3. Malware. Malware usually includes computer virus and worm, Trojan horse and logic bomb, spam and phishing. Computer virus and worm are referred to the use of illegal channels in network to transmit programs to undermine computer and its systems. Computer virus and worm emerged and spread widely in 1980s. The most noted worms and viruses include: Morris Worm, which resulted in more than 6 thousand systems infected, occupying one-tenth internets at that time; Melissa Virus, which infected more than 100,000 main servers within 4 days; Red Code Virus, which influenced 150,000 computers within 14 hours; Nimda, which spread to the whole country within one hour and attacked 86,000 computers in a few days by combining computer worm and virus together; Stuxnet, which was employed to attack Iran’s nuclear facilities and was regarded as a new chapter in making use of cyberspace because of its complicated techniques and excellent pertinence.[viii] Trojan horse and logic bomb are subversive codes attached in programs or systems and begin to sabotage under given conditions. Spam is the junk mails sent to computer users by business man to promote sales and only can cause tiny trouble. Phishing is to trick computer users into giving their account numbers and passwords by inducing them into entering seemingly legal homepage and becomes one of the most prevalent methods to cheat in networks. These malwares usually undermine computer systems by way of leak invasion, backdoor embedding, hardware infusion or input-path introduction.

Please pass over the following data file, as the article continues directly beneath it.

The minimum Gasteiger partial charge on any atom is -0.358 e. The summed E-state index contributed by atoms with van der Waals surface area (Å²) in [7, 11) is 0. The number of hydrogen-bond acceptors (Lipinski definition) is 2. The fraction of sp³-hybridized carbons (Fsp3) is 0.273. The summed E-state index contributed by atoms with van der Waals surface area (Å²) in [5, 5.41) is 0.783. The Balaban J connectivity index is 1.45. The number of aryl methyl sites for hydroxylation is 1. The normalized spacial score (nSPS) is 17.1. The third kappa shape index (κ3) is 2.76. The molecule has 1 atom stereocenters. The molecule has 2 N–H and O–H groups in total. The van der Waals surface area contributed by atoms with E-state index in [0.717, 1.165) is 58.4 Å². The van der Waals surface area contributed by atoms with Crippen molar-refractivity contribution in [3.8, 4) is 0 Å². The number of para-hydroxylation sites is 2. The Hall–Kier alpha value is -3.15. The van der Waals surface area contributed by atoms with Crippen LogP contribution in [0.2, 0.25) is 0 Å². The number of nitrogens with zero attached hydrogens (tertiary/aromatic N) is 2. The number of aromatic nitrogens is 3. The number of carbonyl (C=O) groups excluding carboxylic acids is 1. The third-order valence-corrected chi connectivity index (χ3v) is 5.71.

4. Cyber attack. So far a real “cyber war” has never occurred but cyber attacks happened several times and achieved brilliant victory. In March 2003, the U.S. forces intruded into the Iraq military’s classified network and sent emails to thousands of Iraq officers persuading them to line up their tanks and armored vehicles outside of their military bases and leave to save their lives, which resulted in the disappearance of the Iraq troops without fight. On the deep night of September 6, 2007, the Israel fighters cheated Syria’s air defense system by cyber attack and destroyed the “nuclear facilities” within Syria without any loss. During the Russia- Georgia conflict broken out on August 7, 2008, Russia launched continuous, complicated and intensive cyber attacks upon Georgia, resulting in that Georgia lost control of its domain name “.ge” and was obliged to transfer its governmental net stations to foreign servers, but Russia changed its attack paths pretending that the cyber attacks were from Georgia, which triggered the automatic protection system of most foreign banks to shut up their linkage with Georgian banks so that the Georgian banks’ business collapsed because of being unable to visit European balancing systems. As a result, the Georgian credit card system ceased to work and mobile phone system broke down as well.[ix] Although cyber war has never occurred until now, the threat of cyber war exists indeed. Some country began to train cyber warrior in 1990s and has now built large cyberspace operation forces, Service cyberspace command and joint cyberspace command, which often conduct cyberspace operation exercises and can wage a cyber war once there is a need.